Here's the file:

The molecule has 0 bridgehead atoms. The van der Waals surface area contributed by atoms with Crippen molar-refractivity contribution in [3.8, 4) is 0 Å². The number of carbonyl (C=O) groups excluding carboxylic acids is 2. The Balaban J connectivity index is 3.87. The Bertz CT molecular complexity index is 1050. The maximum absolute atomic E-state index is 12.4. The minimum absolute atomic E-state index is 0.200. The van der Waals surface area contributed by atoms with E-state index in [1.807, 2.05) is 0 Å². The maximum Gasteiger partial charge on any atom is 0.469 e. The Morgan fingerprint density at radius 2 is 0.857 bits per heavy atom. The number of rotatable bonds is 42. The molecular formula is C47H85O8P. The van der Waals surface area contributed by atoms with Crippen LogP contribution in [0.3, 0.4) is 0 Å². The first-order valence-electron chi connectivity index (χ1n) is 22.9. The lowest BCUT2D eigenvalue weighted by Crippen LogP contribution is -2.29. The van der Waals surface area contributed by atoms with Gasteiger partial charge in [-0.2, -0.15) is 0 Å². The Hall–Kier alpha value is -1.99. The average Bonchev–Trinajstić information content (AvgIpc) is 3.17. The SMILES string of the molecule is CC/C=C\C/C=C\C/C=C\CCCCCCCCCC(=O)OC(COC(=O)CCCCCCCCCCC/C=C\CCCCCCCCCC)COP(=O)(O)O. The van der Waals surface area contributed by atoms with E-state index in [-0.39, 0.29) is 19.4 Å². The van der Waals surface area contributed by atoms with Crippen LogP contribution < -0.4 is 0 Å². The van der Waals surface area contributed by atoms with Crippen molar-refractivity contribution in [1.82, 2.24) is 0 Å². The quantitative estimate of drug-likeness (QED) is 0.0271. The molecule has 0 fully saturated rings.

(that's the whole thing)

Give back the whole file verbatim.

The molecule has 0 bridgehead atoms. The van der Waals surface area contributed by atoms with Crippen molar-refractivity contribution in [3.8, 4) is 0 Å². The number of carbonyl (C=O) groups excluding carboxylic acids is 2. The Balaban J connectivity index is 3.87. The Bertz CT molecular complexity index is 1050. The maximum absolute atomic E-state index is 12.4. The minimum absolute atomic E-state index is 0.200. The van der Waals surface area contributed by atoms with E-state index in [1.807, 2.05) is 0 Å². The maximum Gasteiger partial charge on any atom is 0.469 e. The Morgan fingerprint density at radius 2 is 0.857 bits per heavy atom. The number of rotatable bonds is 42. The molecular formula is C47H85O8P. The van der Waals surface area contributed by atoms with Crippen LogP contribution in [0.3, 0.4) is 0 Å². The first-order valence-electron chi connectivity index (χ1n) is 22.9. The lowest BCUT2D eigenvalue weighted by Crippen LogP contribution is -2.29. The van der Waals surface area contributed by atoms with Gasteiger partial charge in [-0.2, -0.15) is 0 Å². The Hall–Kier alpha value is -1.99. The average Bonchev–Trinajstić information content (AvgIpc) is 3.17. The SMILES string of the molecule is CC/C=C\C/C=C\C/C=C\CCCCCCCCCC(=O)OC(COC(=O)CCCCCCCCCCC/C=C\CCCCCCCCCC)COP(=O)(O)O. The van der Waals surface area contributed by atoms with E-state index in [-0.39, 0.29) is 19.4 Å². The van der Waals surface area contributed by atoms with Crippen LogP contribution < -0.4 is 0 Å². The van der Waals surface area contributed by atoms with Crippen molar-refractivity contribution in [1.82, 2.24) is 0 Å². The quantitative estimate of drug-likeness (QED) is 0.0271. The molecule has 0 fully saturated rings.